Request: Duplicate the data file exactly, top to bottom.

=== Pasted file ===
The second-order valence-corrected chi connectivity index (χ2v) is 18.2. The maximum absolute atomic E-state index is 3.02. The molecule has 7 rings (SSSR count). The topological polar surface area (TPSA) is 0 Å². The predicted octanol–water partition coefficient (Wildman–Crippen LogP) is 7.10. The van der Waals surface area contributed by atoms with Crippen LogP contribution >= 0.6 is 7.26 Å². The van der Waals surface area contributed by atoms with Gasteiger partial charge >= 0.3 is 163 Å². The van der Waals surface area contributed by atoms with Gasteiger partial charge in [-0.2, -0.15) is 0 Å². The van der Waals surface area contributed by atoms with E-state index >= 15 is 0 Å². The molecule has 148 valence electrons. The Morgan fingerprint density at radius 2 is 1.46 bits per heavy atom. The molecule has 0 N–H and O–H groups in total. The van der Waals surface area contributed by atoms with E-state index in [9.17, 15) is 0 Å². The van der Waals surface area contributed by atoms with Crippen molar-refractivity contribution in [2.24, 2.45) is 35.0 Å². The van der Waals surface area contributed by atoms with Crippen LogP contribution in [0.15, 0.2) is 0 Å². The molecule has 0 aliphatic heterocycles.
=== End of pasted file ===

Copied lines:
The second-order valence-corrected chi connectivity index (χ2v) is 18.2. The maximum absolute atomic E-state index is 3.02. The molecule has 7 rings (SSSR count). The topological polar surface area (TPSA) is 0 Å². The predicted octanol–water partition coefficient (Wildman–Crippen LogP) is 7.10. The van der Waals surface area contributed by atoms with Crippen LogP contribution >= 0.6 is 7.26 Å². The van der Waals surface area contributed by atoms with Gasteiger partial charge >= 0.3 is 163 Å². The van der Waals surface area contributed by atoms with Gasteiger partial charge in [-0.2, -0.15) is 0 Å². The van der Waals surface area contributed by atoms with E-state index >= 15 is 0 Å². The molecule has 148 valence electrons. The Morgan fingerprint density at radius 2 is 1.46 bits per heavy atom. The molecule has 0 N–H and O–H groups in total. The van der Waals surface area contributed by atoms with E-state index in [9.17, 15) is 0 Å². The van der Waals surface area contributed by atoms with Crippen molar-refractivity contribution in [2.24, 2.45) is 35.0 Å². The van der Waals surface area contributed by atoms with Crippen LogP contribution in [0.15, 0.2) is 0 Å². The molecule has 0 aliphatic heterocycles.